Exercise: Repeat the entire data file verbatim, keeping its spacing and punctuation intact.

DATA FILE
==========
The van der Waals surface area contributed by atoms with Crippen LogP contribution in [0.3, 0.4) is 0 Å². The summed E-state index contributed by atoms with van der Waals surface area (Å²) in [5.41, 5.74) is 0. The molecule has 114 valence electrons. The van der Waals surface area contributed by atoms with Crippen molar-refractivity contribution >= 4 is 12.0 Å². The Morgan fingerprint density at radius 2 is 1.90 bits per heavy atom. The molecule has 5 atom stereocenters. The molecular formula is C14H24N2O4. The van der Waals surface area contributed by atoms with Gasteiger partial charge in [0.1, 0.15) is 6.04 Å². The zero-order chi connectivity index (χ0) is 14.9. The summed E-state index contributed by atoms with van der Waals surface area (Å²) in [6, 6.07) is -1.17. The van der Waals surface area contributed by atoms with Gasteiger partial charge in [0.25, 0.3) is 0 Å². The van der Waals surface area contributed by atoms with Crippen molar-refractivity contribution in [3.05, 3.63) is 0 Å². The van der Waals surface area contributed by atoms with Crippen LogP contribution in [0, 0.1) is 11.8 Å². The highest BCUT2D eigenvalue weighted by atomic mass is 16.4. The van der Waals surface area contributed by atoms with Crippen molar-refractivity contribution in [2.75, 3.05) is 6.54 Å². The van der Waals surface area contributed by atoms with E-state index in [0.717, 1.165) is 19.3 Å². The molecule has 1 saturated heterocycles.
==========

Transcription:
The van der Waals surface area contributed by atoms with Crippen LogP contribution in [0.3, 0.4) is 0 Å². The summed E-state index contributed by atoms with van der Waals surface area (Å²) in [5.41, 5.74) is 0. The molecule has 114 valence electrons. The van der Waals surface area contributed by atoms with Crippen molar-refractivity contribution >= 4 is 12.0 Å². The Morgan fingerprint density at radius 2 is 1.90 bits per heavy atom. The molecule has 5 atom stereocenters. The molecular formula is C14H24N2O4. The van der Waals surface area contributed by atoms with Gasteiger partial charge in [0.1, 0.15) is 6.04 Å². The zero-order chi connectivity index (χ0) is 14.9. The summed E-state index contributed by atoms with van der Waals surface area (Å²) in [6, 6.07) is -1.17. The van der Waals surface area contributed by atoms with Gasteiger partial charge in [0.25, 0.3) is 0 Å². The van der Waals surface area contributed by atoms with Crippen molar-refractivity contribution in [3.05, 3.63) is 0 Å². The van der Waals surface area contributed by atoms with Crippen LogP contribution in [0, 0.1) is 11.8 Å². The highest BCUT2D eigenvalue weighted by atomic mass is 16.4. The van der Waals surface area contributed by atoms with Crippen molar-refractivity contribution in [2.75, 3.05) is 6.54 Å². The van der Waals surface area contributed by atoms with E-state index in [0.717, 1.165) is 19.3 Å². The molecule has 1 saturated heterocycles.